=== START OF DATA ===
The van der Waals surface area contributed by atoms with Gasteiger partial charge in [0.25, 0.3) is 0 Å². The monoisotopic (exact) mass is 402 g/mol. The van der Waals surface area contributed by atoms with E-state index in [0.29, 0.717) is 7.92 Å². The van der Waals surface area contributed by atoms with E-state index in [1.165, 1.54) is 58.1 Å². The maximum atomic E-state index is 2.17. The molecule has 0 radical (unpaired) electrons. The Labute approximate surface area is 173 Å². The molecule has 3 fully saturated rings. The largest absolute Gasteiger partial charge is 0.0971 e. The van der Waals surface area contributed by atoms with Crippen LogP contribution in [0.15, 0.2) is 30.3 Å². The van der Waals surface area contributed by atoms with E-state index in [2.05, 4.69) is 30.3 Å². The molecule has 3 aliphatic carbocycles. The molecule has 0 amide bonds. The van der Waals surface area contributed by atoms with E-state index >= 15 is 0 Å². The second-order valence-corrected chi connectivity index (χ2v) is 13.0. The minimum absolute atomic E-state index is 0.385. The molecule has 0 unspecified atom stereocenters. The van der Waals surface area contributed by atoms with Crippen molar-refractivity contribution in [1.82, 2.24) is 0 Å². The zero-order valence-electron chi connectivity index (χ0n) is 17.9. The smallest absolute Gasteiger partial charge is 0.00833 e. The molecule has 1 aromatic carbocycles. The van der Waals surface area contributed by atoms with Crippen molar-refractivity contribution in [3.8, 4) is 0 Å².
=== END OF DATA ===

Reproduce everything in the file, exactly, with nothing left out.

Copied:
The van der Waals surface area contributed by atoms with Gasteiger partial charge in [0.25, 0.3) is 0 Å². The monoisotopic (exact) mass is 402 g/mol. The van der Waals surface area contributed by atoms with E-state index in [0.29, 0.717) is 7.92 Å². The van der Waals surface area contributed by atoms with E-state index in [1.165, 1.54) is 58.1 Å². The maximum atomic E-state index is 2.17. The molecule has 0 radical (unpaired) electrons. The Labute approximate surface area is 173 Å². The molecule has 3 fully saturated rings. The largest absolute Gasteiger partial charge is 0.0971 e. The van der Waals surface area contributed by atoms with Crippen LogP contribution in [0.15, 0.2) is 30.3 Å². The van der Waals surface area contributed by atoms with E-state index in [2.05, 4.69) is 30.3 Å². The molecule has 3 aliphatic carbocycles. The molecule has 0 amide bonds. The van der Waals surface area contributed by atoms with E-state index >= 15 is 0 Å². The second-order valence-corrected chi connectivity index (χ2v) is 13.0. The minimum absolute atomic E-state index is 0.385. The molecule has 0 unspecified atom stereocenters. The van der Waals surface area contributed by atoms with Crippen molar-refractivity contribution in [1.82, 2.24) is 0 Å². The zero-order valence-electron chi connectivity index (χ0n) is 17.9. The smallest absolute Gasteiger partial charge is 0.00833 e. The molecule has 1 aromatic carbocycles. The van der Waals surface area contributed by atoms with Crippen molar-refractivity contribution in [3.8, 4) is 0 Å².